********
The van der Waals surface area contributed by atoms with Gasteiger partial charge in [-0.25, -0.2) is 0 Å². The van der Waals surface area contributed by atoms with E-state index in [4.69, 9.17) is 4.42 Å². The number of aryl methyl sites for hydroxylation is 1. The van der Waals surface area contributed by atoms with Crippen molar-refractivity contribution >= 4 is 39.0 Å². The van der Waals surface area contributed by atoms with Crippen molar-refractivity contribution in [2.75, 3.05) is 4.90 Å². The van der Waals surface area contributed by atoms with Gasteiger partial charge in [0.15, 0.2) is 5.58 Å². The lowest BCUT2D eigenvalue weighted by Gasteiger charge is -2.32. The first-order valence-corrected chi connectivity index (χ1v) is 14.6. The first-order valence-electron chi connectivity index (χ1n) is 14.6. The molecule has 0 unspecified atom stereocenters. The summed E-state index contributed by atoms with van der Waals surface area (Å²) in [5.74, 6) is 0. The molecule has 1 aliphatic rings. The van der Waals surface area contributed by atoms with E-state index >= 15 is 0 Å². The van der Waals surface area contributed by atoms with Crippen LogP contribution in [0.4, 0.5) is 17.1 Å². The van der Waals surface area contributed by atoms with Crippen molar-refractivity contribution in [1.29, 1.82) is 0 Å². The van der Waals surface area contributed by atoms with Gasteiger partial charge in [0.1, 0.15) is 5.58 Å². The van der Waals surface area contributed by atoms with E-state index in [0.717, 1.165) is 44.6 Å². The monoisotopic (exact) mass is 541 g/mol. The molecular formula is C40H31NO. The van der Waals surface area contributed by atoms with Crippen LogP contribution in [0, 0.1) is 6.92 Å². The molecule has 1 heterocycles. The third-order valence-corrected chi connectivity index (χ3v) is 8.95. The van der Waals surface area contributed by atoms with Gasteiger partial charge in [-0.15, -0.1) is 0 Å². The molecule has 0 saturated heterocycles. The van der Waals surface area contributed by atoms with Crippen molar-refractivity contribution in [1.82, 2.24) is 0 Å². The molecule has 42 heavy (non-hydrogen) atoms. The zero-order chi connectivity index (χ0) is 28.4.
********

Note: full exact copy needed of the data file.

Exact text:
The van der Waals surface area contributed by atoms with Gasteiger partial charge in [-0.25, -0.2) is 0 Å². The van der Waals surface area contributed by atoms with E-state index in [4.69, 9.17) is 4.42 Å². The number of aryl methyl sites for hydroxylation is 1. The van der Waals surface area contributed by atoms with Crippen molar-refractivity contribution >= 4 is 39.0 Å². The van der Waals surface area contributed by atoms with Crippen molar-refractivity contribution in [2.75, 3.05) is 4.90 Å². The van der Waals surface area contributed by atoms with Gasteiger partial charge in [0.15, 0.2) is 5.58 Å². The lowest BCUT2D eigenvalue weighted by Gasteiger charge is -2.32. The first-order valence-corrected chi connectivity index (χ1v) is 14.6. The first-order valence-electron chi connectivity index (χ1n) is 14.6. The molecule has 0 unspecified atom stereocenters. The summed E-state index contributed by atoms with van der Waals surface area (Å²) in [5.74, 6) is 0. The molecule has 1 aliphatic rings. The van der Waals surface area contributed by atoms with E-state index >= 15 is 0 Å². The van der Waals surface area contributed by atoms with Crippen LogP contribution in [0.4, 0.5) is 17.1 Å². The van der Waals surface area contributed by atoms with Crippen molar-refractivity contribution in [1.29, 1.82) is 0 Å². The van der Waals surface area contributed by atoms with Gasteiger partial charge in [0.1, 0.15) is 5.58 Å². The van der Waals surface area contributed by atoms with E-state index in [0.717, 1.165) is 44.6 Å². The monoisotopic (exact) mass is 541 g/mol. The molecular formula is C40H31NO. The van der Waals surface area contributed by atoms with Crippen LogP contribution in [0, 0.1) is 6.92 Å². The molecule has 1 heterocycles. The third-order valence-corrected chi connectivity index (χ3v) is 8.95. The van der Waals surface area contributed by atoms with Gasteiger partial charge in [-0.15, -0.1) is 0 Å². The molecule has 0 saturated heterocycles. The van der Waals surface area contributed by atoms with Crippen molar-refractivity contribution in [1.82, 2.24) is 0 Å². The molecule has 42 heavy (non-hydrogen) atoms. The zero-order chi connectivity index (χ0) is 28.4.